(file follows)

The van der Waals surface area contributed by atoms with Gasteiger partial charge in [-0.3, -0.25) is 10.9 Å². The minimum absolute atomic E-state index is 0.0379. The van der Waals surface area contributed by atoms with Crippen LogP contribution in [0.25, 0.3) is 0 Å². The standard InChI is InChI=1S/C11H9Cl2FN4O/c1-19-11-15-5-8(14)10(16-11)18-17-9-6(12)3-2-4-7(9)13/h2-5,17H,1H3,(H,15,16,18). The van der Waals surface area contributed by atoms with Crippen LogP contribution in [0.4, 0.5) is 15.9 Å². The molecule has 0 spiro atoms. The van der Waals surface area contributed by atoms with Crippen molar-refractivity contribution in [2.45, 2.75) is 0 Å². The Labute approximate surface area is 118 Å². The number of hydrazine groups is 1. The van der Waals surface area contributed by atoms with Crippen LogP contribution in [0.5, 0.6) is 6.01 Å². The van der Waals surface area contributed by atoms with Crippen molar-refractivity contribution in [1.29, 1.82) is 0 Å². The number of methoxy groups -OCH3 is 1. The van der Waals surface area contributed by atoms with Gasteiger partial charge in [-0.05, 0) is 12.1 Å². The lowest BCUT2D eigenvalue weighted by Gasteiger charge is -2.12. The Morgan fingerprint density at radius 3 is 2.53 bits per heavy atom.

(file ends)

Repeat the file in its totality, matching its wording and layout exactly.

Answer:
The van der Waals surface area contributed by atoms with Gasteiger partial charge in [-0.3, -0.25) is 10.9 Å². The minimum absolute atomic E-state index is 0.0379. The van der Waals surface area contributed by atoms with Crippen LogP contribution in [0.25, 0.3) is 0 Å². The standard InChI is InChI=1S/C11H9Cl2FN4O/c1-19-11-15-5-8(14)10(16-11)18-17-9-6(12)3-2-4-7(9)13/h2-5,17H,1H3,(H,15,16,18). The van der Waals surface area contributed by atoms with Crippen LogP contribution in [0.4, 0.5) is 15.9 Å². The molecule has 0 spiro atoms. The van der Waals surface area contributed by atoms with Crippen molar-refractivity contribution in [2.45, 2.75) is 0 Å². The Labute approximate surface area is 118 Å². The number of hydrazine groups is 1. The van der Waals surface area contributed by atoms with Crippen LogP contribution in [0.5, 0.6) is 6.01 Å². The van der Waals surface area contributed by atoms with Crippen molar-refractivity contribution in [1.29, 1.82) is 0 Å². The number of methoxy groups -OCH3 is 1. The van der Waals surface area contributed by atoms with Gasteiger partial charge in [-0.05, 0) is 12.1 Å². The lowest BCUT2D eigenvalue weighted by Gasteiger charge is -2.12. The Morgan fingerprint density at radius 3 is 2.53 bits per heavy atom.